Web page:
Online Gambling Operators May Want to Leave Antigua Now

Written by:
C Costigan
Published on:
Antigua Online Gambling

In a report that came out Thursday, it was revealed that online gambling companies operating out of Antigua have now come under intense scrutiny following the country's financial regulatory body's boss' involvement in an alleged fraud at the Stanford International Bank (SIB).  Antigua has long licensed offshore gambling enterprises since 1995.  It also won a landmark trade dispute case in the World Trade Organization against the US.

Finance Minister Harold Lovell said in an interview on Observer Radio yesterday that in addition to firing the Financial Services Regulatory Commission (FSRC) administrator and Chief Executive Officer Leroy King and temporarily replacing him with banking official Everett Christian, the Cabinet has instructed the agency to take a closer look at other businesses in the offshore sector.

These actions come following allegations that the former FSRC head assisted investor Sir Allen Stanford carry out an alleged US$8 billion fraud at the Antigua-based SIB, by "looking the other way" and accepting hundreds of thousands of dollars and other gifts in exchange.

"The Board has been instructed to conduct immediately, a compliance audit of all registered companies," he said. "We want to make sure that the world can see that in light of what has happened we are not simply sitting down and doing nothing. We are taking proactive steps, so that is why we have ordered the compliance audit, to ensure that there are no other situations like this."

Heading up the audit will be the interim FSRC CEO Christian, Country Manager of Antigua and Barbuda Investment Bank and head of the Antigua and Barbuda Chamber of Commerce and Industry.

Antigua is also looking to improve its now tarnished image through a public relations campaign.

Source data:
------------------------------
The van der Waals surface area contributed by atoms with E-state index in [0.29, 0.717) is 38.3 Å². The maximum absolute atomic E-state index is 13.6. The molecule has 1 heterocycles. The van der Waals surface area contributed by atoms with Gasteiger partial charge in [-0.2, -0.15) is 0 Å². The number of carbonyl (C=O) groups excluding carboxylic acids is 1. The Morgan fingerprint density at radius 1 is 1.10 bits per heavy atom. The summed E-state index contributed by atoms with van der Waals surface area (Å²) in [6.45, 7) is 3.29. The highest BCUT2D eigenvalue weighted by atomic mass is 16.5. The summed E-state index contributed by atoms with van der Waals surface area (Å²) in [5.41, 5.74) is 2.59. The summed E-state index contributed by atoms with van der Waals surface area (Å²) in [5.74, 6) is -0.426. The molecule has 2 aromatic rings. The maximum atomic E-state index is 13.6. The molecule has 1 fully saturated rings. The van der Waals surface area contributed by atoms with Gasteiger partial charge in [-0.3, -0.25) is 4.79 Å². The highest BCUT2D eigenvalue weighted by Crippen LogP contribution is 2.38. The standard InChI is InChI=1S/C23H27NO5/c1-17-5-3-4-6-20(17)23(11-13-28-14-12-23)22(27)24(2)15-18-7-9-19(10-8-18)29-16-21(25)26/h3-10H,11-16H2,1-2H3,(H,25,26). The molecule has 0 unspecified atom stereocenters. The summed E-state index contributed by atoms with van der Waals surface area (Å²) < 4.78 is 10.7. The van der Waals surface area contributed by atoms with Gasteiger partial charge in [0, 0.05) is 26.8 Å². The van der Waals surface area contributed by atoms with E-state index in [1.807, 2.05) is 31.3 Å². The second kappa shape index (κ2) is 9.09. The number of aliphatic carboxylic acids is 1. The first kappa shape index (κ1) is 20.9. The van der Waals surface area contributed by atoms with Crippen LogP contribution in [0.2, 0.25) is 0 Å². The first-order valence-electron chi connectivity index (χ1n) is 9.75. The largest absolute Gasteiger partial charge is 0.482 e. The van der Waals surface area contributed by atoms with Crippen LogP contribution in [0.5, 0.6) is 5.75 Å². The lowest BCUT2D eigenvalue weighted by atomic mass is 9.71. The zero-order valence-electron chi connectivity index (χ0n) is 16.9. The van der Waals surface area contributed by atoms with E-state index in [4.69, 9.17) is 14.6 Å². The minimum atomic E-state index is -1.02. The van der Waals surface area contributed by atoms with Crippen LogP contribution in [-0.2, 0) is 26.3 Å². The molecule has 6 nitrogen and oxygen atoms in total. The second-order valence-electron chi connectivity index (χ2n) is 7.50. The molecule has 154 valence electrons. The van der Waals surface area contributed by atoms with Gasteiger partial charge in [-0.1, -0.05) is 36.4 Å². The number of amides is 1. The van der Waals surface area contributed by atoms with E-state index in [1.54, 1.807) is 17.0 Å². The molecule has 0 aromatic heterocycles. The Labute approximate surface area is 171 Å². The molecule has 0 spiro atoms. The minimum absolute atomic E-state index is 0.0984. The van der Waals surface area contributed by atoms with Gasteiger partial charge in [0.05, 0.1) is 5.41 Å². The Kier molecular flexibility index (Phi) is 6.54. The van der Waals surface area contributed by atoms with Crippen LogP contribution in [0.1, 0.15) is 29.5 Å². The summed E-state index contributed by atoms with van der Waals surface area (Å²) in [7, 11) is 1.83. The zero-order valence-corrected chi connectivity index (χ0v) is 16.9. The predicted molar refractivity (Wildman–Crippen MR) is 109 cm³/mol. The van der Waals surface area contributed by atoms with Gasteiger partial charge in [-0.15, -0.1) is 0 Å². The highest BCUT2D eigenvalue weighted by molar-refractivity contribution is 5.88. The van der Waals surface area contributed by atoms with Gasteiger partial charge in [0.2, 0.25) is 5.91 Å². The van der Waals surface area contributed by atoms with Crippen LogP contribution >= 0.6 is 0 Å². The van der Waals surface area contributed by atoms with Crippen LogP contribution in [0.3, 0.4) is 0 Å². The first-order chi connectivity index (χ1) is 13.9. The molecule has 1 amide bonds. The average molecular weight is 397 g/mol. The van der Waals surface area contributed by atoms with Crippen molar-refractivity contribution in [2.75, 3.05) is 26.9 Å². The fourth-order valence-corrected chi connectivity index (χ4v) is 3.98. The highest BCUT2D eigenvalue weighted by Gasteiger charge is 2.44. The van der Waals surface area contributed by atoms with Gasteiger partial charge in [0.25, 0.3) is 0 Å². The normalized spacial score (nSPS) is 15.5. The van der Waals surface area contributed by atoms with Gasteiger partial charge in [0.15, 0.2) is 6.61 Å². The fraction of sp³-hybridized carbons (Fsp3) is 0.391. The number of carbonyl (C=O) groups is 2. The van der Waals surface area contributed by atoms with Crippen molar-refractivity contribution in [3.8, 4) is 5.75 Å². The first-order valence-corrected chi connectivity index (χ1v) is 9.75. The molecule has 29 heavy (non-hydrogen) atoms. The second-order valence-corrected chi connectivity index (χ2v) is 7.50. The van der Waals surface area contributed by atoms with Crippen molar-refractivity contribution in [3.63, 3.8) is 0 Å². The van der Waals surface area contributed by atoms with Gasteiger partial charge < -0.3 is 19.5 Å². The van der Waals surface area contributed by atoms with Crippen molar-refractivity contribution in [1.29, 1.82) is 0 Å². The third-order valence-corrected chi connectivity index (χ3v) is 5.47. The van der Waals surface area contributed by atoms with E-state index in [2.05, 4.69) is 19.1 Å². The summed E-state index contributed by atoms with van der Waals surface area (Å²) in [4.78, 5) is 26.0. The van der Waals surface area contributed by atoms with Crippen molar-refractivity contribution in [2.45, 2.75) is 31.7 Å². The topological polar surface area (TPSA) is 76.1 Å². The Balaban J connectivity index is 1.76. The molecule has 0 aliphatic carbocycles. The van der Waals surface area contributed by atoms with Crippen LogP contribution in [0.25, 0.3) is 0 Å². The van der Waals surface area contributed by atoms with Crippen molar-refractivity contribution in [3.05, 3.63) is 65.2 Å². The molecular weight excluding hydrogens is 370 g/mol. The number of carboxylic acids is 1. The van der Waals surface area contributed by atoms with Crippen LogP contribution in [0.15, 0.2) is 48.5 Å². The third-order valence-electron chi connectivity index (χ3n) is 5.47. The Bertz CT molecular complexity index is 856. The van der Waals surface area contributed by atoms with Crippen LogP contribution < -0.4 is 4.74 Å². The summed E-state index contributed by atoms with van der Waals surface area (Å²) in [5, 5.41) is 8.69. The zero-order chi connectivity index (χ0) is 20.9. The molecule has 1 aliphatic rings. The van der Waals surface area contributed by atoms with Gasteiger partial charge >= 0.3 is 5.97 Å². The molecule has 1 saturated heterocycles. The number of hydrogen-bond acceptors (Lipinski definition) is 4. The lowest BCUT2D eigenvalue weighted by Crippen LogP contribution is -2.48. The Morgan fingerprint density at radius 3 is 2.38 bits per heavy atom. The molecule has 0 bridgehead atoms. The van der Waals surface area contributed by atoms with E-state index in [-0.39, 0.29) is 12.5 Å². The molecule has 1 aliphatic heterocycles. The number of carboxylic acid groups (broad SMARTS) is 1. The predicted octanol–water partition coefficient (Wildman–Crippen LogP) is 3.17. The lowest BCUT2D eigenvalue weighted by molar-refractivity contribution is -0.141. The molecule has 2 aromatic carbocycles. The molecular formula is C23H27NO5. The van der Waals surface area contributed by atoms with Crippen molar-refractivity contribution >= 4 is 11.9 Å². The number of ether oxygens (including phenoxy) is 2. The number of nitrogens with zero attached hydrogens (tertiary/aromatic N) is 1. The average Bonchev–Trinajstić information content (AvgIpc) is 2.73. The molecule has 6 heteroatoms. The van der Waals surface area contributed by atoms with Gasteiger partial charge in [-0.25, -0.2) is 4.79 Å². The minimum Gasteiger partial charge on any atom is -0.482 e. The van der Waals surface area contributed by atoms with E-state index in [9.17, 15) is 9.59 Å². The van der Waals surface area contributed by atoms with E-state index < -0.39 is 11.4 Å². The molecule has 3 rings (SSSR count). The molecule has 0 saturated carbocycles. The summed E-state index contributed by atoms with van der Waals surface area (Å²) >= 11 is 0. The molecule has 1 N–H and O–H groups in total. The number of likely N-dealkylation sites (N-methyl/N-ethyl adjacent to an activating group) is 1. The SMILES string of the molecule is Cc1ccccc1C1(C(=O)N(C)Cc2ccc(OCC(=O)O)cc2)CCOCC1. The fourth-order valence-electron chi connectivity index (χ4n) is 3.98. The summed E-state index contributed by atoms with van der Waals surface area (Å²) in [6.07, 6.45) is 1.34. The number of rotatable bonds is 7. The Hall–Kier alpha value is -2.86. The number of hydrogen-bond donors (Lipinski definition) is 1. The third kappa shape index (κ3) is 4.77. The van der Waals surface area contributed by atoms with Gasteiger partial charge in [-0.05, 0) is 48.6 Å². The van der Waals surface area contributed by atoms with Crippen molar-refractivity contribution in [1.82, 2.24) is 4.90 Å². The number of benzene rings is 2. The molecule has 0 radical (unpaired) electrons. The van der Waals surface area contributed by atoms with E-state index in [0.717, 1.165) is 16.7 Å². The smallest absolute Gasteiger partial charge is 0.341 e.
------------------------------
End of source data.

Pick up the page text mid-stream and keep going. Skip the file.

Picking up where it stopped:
"We have given a directive to the Board that they should look to hire a communications consultant or public relations company in order to address this issue so that we can fight back as far as the image of Antigua and Barbuda is concerned," the Finance Minister said.

While Lovell said he did not believe that the current situation would have much of an impact on the island's online gambling industry or its WTO dispute with the United States, many industry observers believe it would be fool hearty to assume Antigua would not want to offer up a sacrificial lamb of sorts.  At least one Antigua-based Internet gambling firm was under investigation by the US Attorney's office out of Baltimore last year, though the outcome in that case has not immediately been revealed.

Lovell said he is expected to meet with new US Trade Representative Ambassador Ron Kirk, who was appointed by the new Barack Obama administration, to discuss the issue soon.

"He has responded to the correspondence that I sent and indicated that he would be willing to meet with me, so we are now making arrangements through the Embassy in Washington for a

meeting to be held, as soon as possible, so that we can recommence the discussions toward finding an amicable settlement to this matter," he explained.

Meantime, there has been no indication that Antigua and Barbuda's placement on the United Kingdom's white list of countries of approved gaming jurisdictions is in jeopardy either, though that is yet to be determined should more evidence of improprieties mount. 

World Sports Exchange and Intertops were among the first licensed offshore gambling companies on the island.  Both were among the first to offer online gaming in 1996.  Bodog gained its license in 2005.  That company acquired World Wide Tele Sports, one of Antigua's most established sports betting enterprises long before licenses were ever issued. That company set up shop in Antigua in 1992.

Another Antigua licensed online gambling firm, BetonSports, came under indictment in July of 2006.

Christopher Costigan, Gambling911.com

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